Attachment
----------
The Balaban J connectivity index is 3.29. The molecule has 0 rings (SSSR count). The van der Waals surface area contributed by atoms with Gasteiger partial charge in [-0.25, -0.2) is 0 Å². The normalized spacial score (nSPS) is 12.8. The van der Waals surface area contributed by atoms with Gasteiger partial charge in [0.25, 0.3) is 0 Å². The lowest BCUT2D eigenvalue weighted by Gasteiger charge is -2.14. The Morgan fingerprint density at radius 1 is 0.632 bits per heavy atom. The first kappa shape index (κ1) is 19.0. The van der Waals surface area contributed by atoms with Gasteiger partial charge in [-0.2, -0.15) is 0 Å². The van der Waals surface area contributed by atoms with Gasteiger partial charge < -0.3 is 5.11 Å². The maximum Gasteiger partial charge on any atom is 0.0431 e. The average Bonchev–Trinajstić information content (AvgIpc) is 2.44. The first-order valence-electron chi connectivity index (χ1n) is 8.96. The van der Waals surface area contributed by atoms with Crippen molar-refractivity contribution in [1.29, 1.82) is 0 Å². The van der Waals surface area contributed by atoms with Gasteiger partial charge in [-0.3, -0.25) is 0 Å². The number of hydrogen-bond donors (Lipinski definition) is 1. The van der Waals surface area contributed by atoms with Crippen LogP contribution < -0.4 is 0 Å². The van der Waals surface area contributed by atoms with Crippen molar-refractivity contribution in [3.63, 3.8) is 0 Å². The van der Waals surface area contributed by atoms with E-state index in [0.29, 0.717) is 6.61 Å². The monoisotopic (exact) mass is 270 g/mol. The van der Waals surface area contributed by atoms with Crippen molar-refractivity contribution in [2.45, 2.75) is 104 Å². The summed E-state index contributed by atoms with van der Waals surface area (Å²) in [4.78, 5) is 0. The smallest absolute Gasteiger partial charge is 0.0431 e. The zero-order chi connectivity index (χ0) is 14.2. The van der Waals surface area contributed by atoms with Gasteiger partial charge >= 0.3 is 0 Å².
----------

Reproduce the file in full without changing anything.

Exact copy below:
The Balaban J connectivity index is 3.29. The molecule has 0 rings (SSSR count). The van der Waals surface area contributed by atoms with Gasteiger partial charge in [-0.25, -0.2) is 0 Å². The normalized spacial score (nSPS) is 12.8. The van der Waals surface area contributed by atoms with Gasteiger partial charge in [0.25, 0.3) is 0 Å². The lowest BCUT2D eigenvalue weighted by Gasteiger charge is -2.14. The Morgan fingerprint density at radius 1 is 0.632 bits per heavy atom. The first kappa shape index (κ1) is 19.0. The van der Waals surface area contributed by atoms with Gasteiger partial charge in [-0.2, -0.15) is 0 Å². The van der Waals surface area contributed by atoms with Gasteiger partial charge < -0.3 is 5.11 Å². The maximum Gasteiger partial charge on any atom is 0.0431 e. The average Bonchev–Trinajstić information content (AvgIpc) is 2.44. The first-order valence-electron chi connectivity index (χ1n) is 8.96. The van der Waals surface area contributed by atoms with Crippen molar-refractivity contribution in [1.29, 1.82) is 0 Å². The van der Waals surface area contributed by atoms with Gasteiger partial charge in [-0.3, -0.25) is 0 Å². The number of hydrogen-bond donors (Lipinski definition) is 1. The van der Waals surface area contributed by atoms with Crippen LogP contribution < -0.4 is 0 Å². The van der Waals surface area contributed by atoms with Crippen molar-refractivity contribution in [3.63, 3.8) is 0 Å². The van der Waals surface area contributed by atoms with E-state index in [0.29, 0.717) is 6.61 Å². The monoisotopic (exact) mass is 270 g/mol. The van der Waals surface area contributed by atoms with Crippen molar-refractivity contribution in [2.45, 2.75) is 104 Å². The summed E-state index contributed by atoms with van der Waals surface area (Å²) in [4.78, 5) is 0. The smallest absolute Gasteiger partial charge is 0.0431 e. The zero-order chi connectivity index (χ0) is 14.2. The van der Waals surface area contributed by atoms with Gasteiger partial charge >= 0.3 is 0 Å².